Chavez has no respect for constitution

The Venezuelan vote to allow Chavez to run again was a disappointing one.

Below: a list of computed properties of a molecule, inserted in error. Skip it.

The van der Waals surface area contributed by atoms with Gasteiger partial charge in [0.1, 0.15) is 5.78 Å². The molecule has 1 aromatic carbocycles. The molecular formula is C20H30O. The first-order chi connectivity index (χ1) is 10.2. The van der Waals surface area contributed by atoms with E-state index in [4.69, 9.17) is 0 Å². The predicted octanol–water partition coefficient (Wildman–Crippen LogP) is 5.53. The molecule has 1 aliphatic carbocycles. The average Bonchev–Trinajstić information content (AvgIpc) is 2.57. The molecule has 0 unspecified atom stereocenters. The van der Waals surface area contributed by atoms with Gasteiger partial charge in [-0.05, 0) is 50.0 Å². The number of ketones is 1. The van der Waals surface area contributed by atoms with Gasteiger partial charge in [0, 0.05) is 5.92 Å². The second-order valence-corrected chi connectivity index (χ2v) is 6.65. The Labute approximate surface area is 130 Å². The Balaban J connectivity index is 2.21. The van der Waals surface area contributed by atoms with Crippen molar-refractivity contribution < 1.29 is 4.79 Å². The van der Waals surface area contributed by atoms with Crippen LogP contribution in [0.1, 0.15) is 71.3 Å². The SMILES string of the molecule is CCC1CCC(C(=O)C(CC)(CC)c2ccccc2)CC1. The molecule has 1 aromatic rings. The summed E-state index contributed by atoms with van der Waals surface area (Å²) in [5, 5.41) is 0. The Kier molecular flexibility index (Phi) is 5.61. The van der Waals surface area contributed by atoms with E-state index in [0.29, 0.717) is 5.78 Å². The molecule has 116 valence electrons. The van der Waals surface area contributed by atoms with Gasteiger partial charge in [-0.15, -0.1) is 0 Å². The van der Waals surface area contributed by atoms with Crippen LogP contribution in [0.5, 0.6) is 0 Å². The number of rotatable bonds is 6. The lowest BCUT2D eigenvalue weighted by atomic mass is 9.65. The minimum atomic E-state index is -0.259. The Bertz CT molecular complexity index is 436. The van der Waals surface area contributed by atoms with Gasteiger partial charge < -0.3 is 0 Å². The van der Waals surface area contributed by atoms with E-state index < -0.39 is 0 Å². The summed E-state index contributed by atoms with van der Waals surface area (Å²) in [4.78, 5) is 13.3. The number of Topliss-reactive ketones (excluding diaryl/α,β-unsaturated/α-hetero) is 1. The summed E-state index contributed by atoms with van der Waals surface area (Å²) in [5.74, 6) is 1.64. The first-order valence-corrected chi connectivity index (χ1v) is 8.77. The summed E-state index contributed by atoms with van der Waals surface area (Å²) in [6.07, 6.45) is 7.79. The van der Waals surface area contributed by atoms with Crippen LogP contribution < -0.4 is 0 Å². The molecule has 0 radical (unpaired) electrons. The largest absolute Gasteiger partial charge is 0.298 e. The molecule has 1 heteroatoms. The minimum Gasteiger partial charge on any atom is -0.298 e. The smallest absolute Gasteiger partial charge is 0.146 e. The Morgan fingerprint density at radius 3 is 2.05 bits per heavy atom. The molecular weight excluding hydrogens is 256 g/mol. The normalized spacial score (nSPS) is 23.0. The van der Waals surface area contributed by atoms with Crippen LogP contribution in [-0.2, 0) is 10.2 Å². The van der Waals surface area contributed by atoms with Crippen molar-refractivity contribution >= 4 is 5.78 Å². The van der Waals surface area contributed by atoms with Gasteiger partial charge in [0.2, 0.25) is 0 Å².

Though the U.S. Constitution may be amended, it is open to a wide array of interpretations by our judicial system and is filled with vague ideas and compromising, self-conflicting premises, the foundation that it set forth for this nation has been firmly cemented and built upon since the documentâÄôs inception. Washington lawmakers frequently argue what is in the best interest of the Constitution or what is closest to a constitutional piece of public policy. While the United States and countless other countries strive to keep the relevance and power of their foundational legislation alive, there are other nations that use the idea of a constitution as a means in which to utilize power and control effectively and quickly, with little foresight into the posterity of the population they affect. Regardless of the political position held by Venezuelan President Hugo Chavez, the Socialist reformer has once again conducted a vote in his country pertaining to the subject of whether he should be allowed to run for another term of office, which is directly in contrast with a constitution that he and his party crafted in 1999. The practice of constitutional manipulation is not new to world politics. From countries as influential as the former United Soviet Socialist Republics to small countries like the Democratic Republic of the Congo, constitutional violations have been common practice for regimes paranoid of losing power or simply hungry for more. Corruption and fraud have been undesirable, bad behaviors of the global political system âÄî the United States included. However, should not a constitution âÄî the very fundamental document which dictates the inception and course a nation is to undertake âÄî be held in a higher esteem than petty power tripping? This editorial, accessed via UWire, was originally published in the Indiana Statesman at Indiana State University. Please send comments to [email protected]